People will frequently hear about setting up a trust as part of an estate plan. Typically, this is a revocable living trust, although some situations call for an irrevocable living trust. A revocable trust is one that can be completely or partially revoked either during the lifetime of the person creating the trust or afterward. An irrevocable trust means just that: it cannot be revoked.
Another form of trust is a testamentary trust. This is one that is set up as part of a will and does not become effective until your death. The trust I will be discussing here is a living trust. If a trust is set up under a will, that fee is included under the will preparation fee.
Not every person needs a trust. Unfortunately, some "trust salesmen" have held big seminars as they travel through town to try to convince everyone that they need a living trust.
Generally, unless you have a complex estate, you do not need a living trust to dispose of your estate. A living trust is a good idea if you own real property or mineral interests in another state. Sometimes, also, people prefer to use a living trust rather than a will to keep the terms of their bequests private. A will, if probated, becomes a public record, whereas a trust does not. There are other instances when a living trust is a good idea and instances when it is not.
If you have determined that setting up a trust is a good idea for you, you are most likely wondering how much it will cost you. Unfortunately, the standard lawyer answer is “it depends.”
DIY Trust Cost
Like just about anything these days, you can find forms to create a trust yourself online. The standard warning applies here, "let the buyer beware". If a person is very savvy, these might be sufficient. However, the danger is if the trust agreement is not done correctly, and transfers to the trust are not made, you will not have saved any time or money. In fact, you most likely will have greatly increased the cost of handling your estate in the long run. The probate process or some variation thereof will still be required. Unintended consequences of in-artful drafting can mess up your whole estate plan.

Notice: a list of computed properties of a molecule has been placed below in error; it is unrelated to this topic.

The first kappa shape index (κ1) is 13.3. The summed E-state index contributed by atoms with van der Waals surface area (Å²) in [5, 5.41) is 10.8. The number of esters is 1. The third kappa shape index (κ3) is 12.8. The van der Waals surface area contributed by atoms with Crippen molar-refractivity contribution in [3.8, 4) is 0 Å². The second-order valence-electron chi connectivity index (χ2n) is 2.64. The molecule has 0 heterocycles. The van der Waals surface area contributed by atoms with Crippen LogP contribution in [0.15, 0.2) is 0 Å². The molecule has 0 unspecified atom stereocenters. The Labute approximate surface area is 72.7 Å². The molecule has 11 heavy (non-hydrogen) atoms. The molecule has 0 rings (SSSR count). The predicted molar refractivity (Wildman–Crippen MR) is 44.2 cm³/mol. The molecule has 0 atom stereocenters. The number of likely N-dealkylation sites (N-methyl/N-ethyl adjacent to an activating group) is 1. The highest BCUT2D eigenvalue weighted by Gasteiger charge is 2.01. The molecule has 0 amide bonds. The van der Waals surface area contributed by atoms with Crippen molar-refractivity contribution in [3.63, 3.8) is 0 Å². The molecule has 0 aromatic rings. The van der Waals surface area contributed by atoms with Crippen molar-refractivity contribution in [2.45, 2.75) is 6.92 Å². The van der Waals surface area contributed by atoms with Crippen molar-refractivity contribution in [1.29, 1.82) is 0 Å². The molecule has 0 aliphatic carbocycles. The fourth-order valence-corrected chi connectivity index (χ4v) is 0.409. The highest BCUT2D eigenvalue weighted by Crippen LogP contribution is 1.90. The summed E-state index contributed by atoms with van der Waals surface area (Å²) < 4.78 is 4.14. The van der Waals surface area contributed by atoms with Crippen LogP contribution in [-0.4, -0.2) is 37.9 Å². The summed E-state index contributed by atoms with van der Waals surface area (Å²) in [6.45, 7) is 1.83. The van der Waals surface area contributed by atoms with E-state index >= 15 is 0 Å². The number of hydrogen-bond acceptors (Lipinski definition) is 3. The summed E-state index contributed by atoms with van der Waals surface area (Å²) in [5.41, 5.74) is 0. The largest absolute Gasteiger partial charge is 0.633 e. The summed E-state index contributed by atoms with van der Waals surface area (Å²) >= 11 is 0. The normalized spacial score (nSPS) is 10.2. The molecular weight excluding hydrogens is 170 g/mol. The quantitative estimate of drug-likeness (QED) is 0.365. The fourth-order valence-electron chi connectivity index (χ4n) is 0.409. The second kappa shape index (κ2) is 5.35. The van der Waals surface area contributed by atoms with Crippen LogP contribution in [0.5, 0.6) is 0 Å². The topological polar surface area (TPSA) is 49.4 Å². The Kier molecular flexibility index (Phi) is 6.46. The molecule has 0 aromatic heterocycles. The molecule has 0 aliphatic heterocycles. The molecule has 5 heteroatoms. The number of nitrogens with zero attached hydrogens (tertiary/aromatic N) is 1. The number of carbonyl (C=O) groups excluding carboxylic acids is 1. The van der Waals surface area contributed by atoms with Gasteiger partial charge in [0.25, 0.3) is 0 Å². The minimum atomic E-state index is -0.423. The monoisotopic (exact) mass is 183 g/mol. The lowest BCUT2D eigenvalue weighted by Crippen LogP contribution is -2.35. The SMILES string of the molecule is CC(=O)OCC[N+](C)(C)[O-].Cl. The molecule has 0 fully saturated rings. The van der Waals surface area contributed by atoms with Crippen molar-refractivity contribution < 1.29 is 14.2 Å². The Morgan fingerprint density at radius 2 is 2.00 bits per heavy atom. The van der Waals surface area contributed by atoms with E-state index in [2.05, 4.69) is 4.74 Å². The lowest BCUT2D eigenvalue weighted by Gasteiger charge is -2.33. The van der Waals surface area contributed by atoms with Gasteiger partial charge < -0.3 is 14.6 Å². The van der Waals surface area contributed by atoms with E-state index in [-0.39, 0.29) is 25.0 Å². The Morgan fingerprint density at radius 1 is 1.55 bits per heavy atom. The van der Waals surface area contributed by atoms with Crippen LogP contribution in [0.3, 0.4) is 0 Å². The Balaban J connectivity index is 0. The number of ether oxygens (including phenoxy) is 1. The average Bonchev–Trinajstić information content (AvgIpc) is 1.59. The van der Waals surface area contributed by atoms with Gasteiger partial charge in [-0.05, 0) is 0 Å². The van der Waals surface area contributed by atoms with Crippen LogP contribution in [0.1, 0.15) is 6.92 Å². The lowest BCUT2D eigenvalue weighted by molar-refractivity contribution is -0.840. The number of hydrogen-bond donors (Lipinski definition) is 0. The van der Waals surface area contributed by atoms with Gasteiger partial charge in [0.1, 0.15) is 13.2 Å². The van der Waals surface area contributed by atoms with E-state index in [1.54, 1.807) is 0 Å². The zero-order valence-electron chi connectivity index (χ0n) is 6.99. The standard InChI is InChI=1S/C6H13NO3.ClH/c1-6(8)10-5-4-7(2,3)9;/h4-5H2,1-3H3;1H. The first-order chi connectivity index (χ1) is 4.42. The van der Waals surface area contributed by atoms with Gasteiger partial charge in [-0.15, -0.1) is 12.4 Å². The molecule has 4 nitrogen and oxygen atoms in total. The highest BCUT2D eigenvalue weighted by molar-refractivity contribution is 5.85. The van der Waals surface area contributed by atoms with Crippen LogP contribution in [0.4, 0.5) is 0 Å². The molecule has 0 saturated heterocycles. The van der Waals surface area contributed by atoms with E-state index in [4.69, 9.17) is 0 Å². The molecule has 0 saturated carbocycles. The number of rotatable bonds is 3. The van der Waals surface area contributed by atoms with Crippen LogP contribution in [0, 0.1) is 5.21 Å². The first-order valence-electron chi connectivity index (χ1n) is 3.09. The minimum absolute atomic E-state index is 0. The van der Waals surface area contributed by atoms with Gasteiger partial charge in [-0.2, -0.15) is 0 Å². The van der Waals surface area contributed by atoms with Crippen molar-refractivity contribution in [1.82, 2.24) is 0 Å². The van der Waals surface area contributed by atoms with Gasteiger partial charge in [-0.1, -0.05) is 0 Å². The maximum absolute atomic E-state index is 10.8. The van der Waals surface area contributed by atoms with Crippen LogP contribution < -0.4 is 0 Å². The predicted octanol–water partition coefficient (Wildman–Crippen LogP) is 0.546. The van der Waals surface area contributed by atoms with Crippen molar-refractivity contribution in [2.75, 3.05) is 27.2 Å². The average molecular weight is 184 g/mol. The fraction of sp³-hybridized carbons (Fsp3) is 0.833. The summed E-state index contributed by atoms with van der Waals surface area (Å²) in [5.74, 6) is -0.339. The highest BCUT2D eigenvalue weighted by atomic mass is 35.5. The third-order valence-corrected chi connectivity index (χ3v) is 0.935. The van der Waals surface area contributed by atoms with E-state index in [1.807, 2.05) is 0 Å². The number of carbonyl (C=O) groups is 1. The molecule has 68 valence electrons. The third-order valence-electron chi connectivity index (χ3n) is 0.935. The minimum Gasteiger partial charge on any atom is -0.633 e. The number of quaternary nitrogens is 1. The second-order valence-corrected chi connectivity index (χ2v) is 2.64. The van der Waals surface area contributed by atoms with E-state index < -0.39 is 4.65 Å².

As an attorney with 40+ years of experience, I have seen a large number of DIY trust agreements that were not legally adequate and failed to accomplish any intended purpose. In some instances, the DIY route can create more problems and expense down the line than if nothing were done at all.
This is one time where it’s better to be safe than sorry. You are better off spending the money to do it right.
Trust Cost When Working With An Attorney
The cost can vary widely depending on the nature of your assets, the terms you want to set up for the trust, successor trustee arrangements, and whether there need to be special provisions for certain beneficiaries such as minors or disabled individuals.
The most simple trust agreement will run at least $1,500. It can be just one “joint” trust agreement for spouses if the terms fit that arrangement. However, any trust agreement must contain certain basic terms in order to be effective. Even simple trust agreements generally run 20 to 30 pages in length.
More complex trust agreements can run several thousand dollars, plus the cost of preparing documents to transfer assets into the trust.
In addition, documents transferring your assets into the trust must be drawn up and executed to accomplish the purpose of the trust. Transferring assets is an essential step in the process and should not be neglected, despite the extra cost.
Cost Is Offset By Potential Savings
These costs may seem high, but there are significant potential savings down the road by probate avoidance or other transfer-on-death expenses. Many times, the initial cost of setting up a trust offsets the likely cost of probate if a trust had not been created. The trust can also make passage of assets much simpler and more private than probate.
There are non-monetary savings involved in using a trust as well. The process of transferring assets after your death can be greatly simplified for your loved ones. This saves a lot of stress and frustration at a time when family members already are overwhelmed.
To get a better idea of the information we will need to help you discuss whether a trust is a good legal move for you, download our free trust questionnaire.
If you are considering setting up a trust and would like to discuss your needs and the likely cost, please contact Adair M. Buckner to schedule a free initial consultation*.
*(The free consultation does not cover actual review of documents or giving legal advice on a specific situation.)